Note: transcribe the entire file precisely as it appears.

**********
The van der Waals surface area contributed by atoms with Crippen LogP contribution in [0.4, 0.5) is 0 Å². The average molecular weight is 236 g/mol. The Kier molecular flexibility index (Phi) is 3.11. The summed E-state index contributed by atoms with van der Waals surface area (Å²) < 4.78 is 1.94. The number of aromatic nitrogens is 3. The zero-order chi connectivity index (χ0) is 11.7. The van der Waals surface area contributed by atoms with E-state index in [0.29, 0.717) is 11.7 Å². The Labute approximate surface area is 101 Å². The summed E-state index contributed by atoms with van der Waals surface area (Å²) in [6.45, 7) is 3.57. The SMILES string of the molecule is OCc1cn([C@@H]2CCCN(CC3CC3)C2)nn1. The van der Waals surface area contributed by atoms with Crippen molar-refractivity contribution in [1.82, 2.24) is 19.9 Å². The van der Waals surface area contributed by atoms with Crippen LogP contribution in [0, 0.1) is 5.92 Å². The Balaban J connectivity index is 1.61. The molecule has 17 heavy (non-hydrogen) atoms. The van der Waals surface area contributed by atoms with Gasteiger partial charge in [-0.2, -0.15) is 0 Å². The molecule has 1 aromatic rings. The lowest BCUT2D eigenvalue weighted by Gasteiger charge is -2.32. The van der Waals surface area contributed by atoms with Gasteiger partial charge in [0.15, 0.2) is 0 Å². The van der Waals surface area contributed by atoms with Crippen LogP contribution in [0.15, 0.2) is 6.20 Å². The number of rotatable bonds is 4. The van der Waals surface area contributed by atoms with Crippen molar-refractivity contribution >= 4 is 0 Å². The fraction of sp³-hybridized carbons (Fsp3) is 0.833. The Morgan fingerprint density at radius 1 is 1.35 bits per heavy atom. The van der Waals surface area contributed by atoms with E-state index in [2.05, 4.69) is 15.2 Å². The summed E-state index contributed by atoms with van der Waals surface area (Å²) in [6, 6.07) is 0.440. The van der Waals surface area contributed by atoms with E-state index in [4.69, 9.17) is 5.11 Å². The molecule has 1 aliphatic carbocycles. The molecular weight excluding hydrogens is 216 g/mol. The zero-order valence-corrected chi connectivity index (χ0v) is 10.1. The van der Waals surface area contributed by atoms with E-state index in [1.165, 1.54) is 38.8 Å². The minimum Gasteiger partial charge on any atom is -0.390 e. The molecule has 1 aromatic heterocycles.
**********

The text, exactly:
The van der Waals surface area contributed by atoms with Crippen LogP contribution in [0.4, 0.5) is 0 Å². The average molecular weight is 236 g/mol. The Kier molecular flexibility index (Phi) is 3.11. The summed E-state index contributed by atoms with van der Waals surface area (Å²) < 4.78 is 1.94. The number of aromatic nitrogens is 3. The zero-order chi connectivity index (χ0) is 11.7. The van der Waals surface area contributed by atoms with E-state index in [0.29, 0.717) is 11.7 Å². The Labute approximate surface area is 101 Å². The summed E-state index contributed by atoms with van der Waals surface area (Å²) in [6.45, 7) is 3.57. The SMILES string of the molecule is OCc1cn([C@@H]2CCCN(CC3CC3)C2)nn1. The van der Waals surface area contributed by atoms with Crippen molar-refractivity contribution in [1.82, 2.24) is 19.9 Å². The van der Waals surface area contributed by atoms with Crippen LogP contribution in [0, 0.1) is 5.92 Å². The Balaban J connectivity index is 1.61. The molecule has 17 heavy (non-hydrogen) atoms. The van der Waals surface area contributed by atoms with Gasteiger partial charge in [-0.2, -0.15) is 0 Å². The molecule has 1 aromatic rings. The lowest BCUT2D eigenvalue weighted by Gasteiger charge is -2.32. The van der Waals surface area contributed by atoms with Gasteiger partial charge in [0.15, 0.2) is 0 Å². The van der Waals surface area contributed by atoms with Crippen LogP contribution in [0.15, 0.2) is 6.20 Å². The number of rotatable bonds is 4. The van der Waals surface area contributed by atoms with Crippen molar-refractivity contribution >= 4 is 0 Å². The fraction of sp³-hybridized carbons (Fsp3) is 0.833. The Morgan fingerprint density at radius 1 is 1.35 bits per heavy atom. The van der Waals surface area contributed by atoms with E-state index in [2.05, 4.69) is 15.2 Å². The summed E-state index contributed by atoms with van der Waals surface area (Å²) in [6, 6.07) is 0.440. The van der Waals surface area contributed by atoms with E-state index in [4.69, 9.17) is 5.11 Å². The molecule has 1 aliphatic carbocycles. The molecular weight excluding hydrogens is 216 g/mol. The zero-order valence-corrected chi connectivity index (χ0v) is 10.1. The van der Waals surface area contributed by atoms with E-state index in [1.165, 1.54) is 38.8 Å². The minimum Gasteiger partial charge on any atom is -0.390 e. The molecule has 1 aromatic heterocycles.